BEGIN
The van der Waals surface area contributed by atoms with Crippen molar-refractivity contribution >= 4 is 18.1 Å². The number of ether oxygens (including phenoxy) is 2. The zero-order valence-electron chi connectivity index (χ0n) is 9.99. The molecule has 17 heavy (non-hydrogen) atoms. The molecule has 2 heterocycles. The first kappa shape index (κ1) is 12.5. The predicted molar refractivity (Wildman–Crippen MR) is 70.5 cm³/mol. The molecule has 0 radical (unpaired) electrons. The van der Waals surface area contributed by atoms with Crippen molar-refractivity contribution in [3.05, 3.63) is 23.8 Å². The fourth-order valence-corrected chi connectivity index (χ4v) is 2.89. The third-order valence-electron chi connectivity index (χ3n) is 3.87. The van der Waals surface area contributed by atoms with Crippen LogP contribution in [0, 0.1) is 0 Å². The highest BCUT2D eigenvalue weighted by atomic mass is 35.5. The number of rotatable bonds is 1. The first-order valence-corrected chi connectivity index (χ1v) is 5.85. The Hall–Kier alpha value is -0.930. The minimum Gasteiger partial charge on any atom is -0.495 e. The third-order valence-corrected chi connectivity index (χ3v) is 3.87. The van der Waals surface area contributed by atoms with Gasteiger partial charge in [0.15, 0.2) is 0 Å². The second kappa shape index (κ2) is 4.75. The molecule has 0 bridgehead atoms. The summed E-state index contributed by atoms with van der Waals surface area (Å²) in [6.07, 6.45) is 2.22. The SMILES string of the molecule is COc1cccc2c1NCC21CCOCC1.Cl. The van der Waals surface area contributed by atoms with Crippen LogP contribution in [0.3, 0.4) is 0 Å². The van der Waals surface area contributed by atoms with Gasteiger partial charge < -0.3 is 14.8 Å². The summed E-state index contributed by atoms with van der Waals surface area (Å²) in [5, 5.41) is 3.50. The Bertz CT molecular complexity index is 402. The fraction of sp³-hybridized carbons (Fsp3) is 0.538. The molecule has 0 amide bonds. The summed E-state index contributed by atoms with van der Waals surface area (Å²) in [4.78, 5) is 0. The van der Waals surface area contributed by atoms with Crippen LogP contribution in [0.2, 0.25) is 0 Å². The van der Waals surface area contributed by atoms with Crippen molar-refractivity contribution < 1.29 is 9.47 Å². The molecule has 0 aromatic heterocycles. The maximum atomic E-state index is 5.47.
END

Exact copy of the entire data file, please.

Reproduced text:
The van der Waals surface area contributed by atoms with Crippen molar-refractivity contribution >= 4 is 18.1 Å². The number of ether oxygens (including phenoxy) is 2. The zero-order valence-electron chi connectivity index (χ0n) is 9.99. The molecule has 17 heavy (non-hydrogen) atoms. The molecule has 2 heterocycles. The first kappa shape index (κ1) is 12.5. The predicted molar refractivity (Wildman–Crippen MR) is 70.5 cm³/mol. The molecule has 0 radical (unpaired) electrons. The van der Waals surface area contributed by atoms with Crippen molar-refractivity contribution in [3.05, 3.63) is 23.8 Å². The fourth-order valence-corrected chi connectivity index (χ4v) is 2.89. The third-order valence-electron chi connectivity index (χ3n) is 3.87. The van der Waals surface area contributed by atoms with Crippen LogP contribution in [0, 0.1) is 0 Å². The highest BCUT2D eigenvalue weighted by atomic mass is 35.5. The number of rotatable bonds is 1. The first-order valence-corrected chi connectivity index (χ1v) is 5.85. The Hall–Kier alpha value is -0.930. The minimum Gasteiger partial charge on any atom is -0.495 e. The third-order valence-corrected chi connectivity index (χ3v) is 3.87. The van der Waals surface area contributed by atoms with Gasteiger partial charge in [0.15, 0.2) is 0 Å². The second kappa shape index (κ2) is 4.75. The molecule has 0 bridgehead atoms. The summed E-state index contributed by atoms with van der Waals surface area (Å²) in [6.07, 6.45) is 2.22. The SMILES string of the molecule is COc1cccc2c1NCC21CCOCC1.Cl. The van der Waals surface area contributed by atoms with Crippen LogP contribution in [0.3, 0.4) is 0 Å². The van der Waals surface area contributed by atoms with Gasteiger partial charge < -0.3 is 14.8 Å². The summed E-state index contributed by atoms with van der Waals surface area (Å²) in [5, 5.41) is 3.50. The Bertz CT molecular complexity index is 402. The fraction of sp³-hybridized carbons (Fsp3) is 0.538. The molecule has 0 amide bonds. The summed E-state index contributed by atoms with van der Waals surface area (Å²) in [4.78, 5) is 0. The van der Waals surface area contributed by atoms with Crippen LogP contribution in [0.2, 0.25) is 0 Å². The van der Waals surface area contributed by atoms with Crippen molar-refractivity contribution < 1.29 is 9.47 Å². The molecule has 0 aromatic heterocycles. The maximum atomic E-state index is 5.47.